Lala land: Shanghai's lesbian sub-culture
Shanghai native Celine, 28, always considered herself straight. But, when she was lounging at a French Concession café one day, she couldn’t help but check out a tall woman with short hair and striking features.
“I thought that she looked so handsome, just like a guy,” Celine says. “But, in my mind, I was only interested in men.”
I think my parents would eventually be happy for me, but I don’t want them to take pressure from the rest of society. The big hurdle in our relationship is our families— Celine
Still, in the cozy four-table coffee shop, it was easy to strike up a conversation and Celine and Meredith, 26, quickly became friends. One night, they went out to a club for a night of drinking and dancing. While their mutual friend hit the dance floor, Meredith spontaneously leaned over and kissed Celine.
“I liked her from the beginning but I was scared to tell her since she’s straight,” says Meredith, who says she’s known she was a lesbian, or lala, since she was a young girl. “Once I kissed her, I knew there was a chance.”
At first, Celine was scared by the prospect of dating a woman, and what their kiss might mean. While same-sex couples are slowly gaining acceptance among China’s younger generation, there is still widespread discrimination. Both women asked not to use their Chinese names or identifying photographs with this article.
“After that night, I worried about how I could face her again,” Celine says. “But, a few days later, she called me.”
Months later, the couple’s relationship is going strong. They meet nearly every day, often at the same cafe which they refer to as “our place.”
With short hair tossed over one eye, a straight figure and a penchant for men’s clothing, Meredith says she’s proud when people confuse her for a man. By contrast, Celine has long hair, perfectly-sculpted eyebrows and wears dark maroon lipstick. She prefers sexier, feminine clothes like the leopard print frock she’s wearing today.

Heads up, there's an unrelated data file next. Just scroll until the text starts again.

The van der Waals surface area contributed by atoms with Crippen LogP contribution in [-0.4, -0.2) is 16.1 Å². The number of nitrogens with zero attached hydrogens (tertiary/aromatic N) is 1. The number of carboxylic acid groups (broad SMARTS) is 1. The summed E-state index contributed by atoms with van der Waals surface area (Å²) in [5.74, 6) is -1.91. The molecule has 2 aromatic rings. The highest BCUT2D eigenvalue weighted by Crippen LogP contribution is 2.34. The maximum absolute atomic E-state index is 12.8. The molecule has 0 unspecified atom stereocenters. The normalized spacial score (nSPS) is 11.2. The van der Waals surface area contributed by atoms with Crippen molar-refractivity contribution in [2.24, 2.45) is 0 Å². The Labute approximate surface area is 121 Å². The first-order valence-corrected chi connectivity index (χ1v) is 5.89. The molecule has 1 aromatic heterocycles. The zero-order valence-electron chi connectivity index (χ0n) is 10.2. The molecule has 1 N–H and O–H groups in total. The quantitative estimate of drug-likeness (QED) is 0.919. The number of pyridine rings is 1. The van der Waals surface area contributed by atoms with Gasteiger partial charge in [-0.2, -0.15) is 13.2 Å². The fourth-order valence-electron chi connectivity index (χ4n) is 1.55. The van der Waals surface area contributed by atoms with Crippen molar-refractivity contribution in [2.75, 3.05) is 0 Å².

Shanghai lesbian P and T culture
“Clearly, she’s the P and I’m the T,” Meredith says, referring to the Chinese lingo for the more feminine and masculine of a lesbian couple. The “T” label comes from the English word for "tomboy" while the “P” comes from the second half of the Chinese word for wife, or laopo.
Meredith has always been attracted to women, but Celine still self-identifies as straight -- something that’s common in Chinese lesbian culture. In fact, Meredith, like many Chinese Ts, seeks out women who don’t define themselves as gay.
“I like the challenge,” Meredith says. “I like to see if my charm and personality can win them over.”
Ps are in high demand in China, and local culture holds that Ts cater to their Ps’ every whim. Even though Celine’s house, where she lives with her parents, is far away from Shanghai’s downtown, Meredith always picks her up.
“She’s much more sensitive than men -- always taking care of me and the relationship,” Celine says. “She always listens to me.”
While Meredith likes to show off the relationship -- she brought a picture of the two to their favorite cafe and hung it up on the wall -- Celine chooses to be more low-key. She doesn’t tell her co-workers about their relationship, preferring to keep her personal life private.
Social pressures on Shanghai lesbian life
In public, it’s easy for the couple to show physical affection since straight Chinese females also link arms or hold hands as they walk down the street. But Meredith says the trained eye can easily spot if two women are a P and T match.
Neither has told her parents that she’s involved with a woman. Even though the couple says they’ve faced no obvious discrimination among their peers, homosexuality is still taboo with China’s older generations.
Several times, Meredith has visited Celine’s house but her mother just assumed she was a friend. Even though Meredith is convinced that her mother must know, she still tries to set her up with men. During those dates, Meredith intentionally scares potential suitors away with excessive drinking and smoking, she says, her mouth turning up in a mischievous grin.
“If I decide to get married one day, maybe I’d go abroad,” Meredith says.
Celine, too, worries about the impact of marrying a woman on her family.
“I think my parents would eventually be happy for me, but I don’t want them to take pressure from the rest of society,” Celine says. “The big hurdle in our relationship is our families.”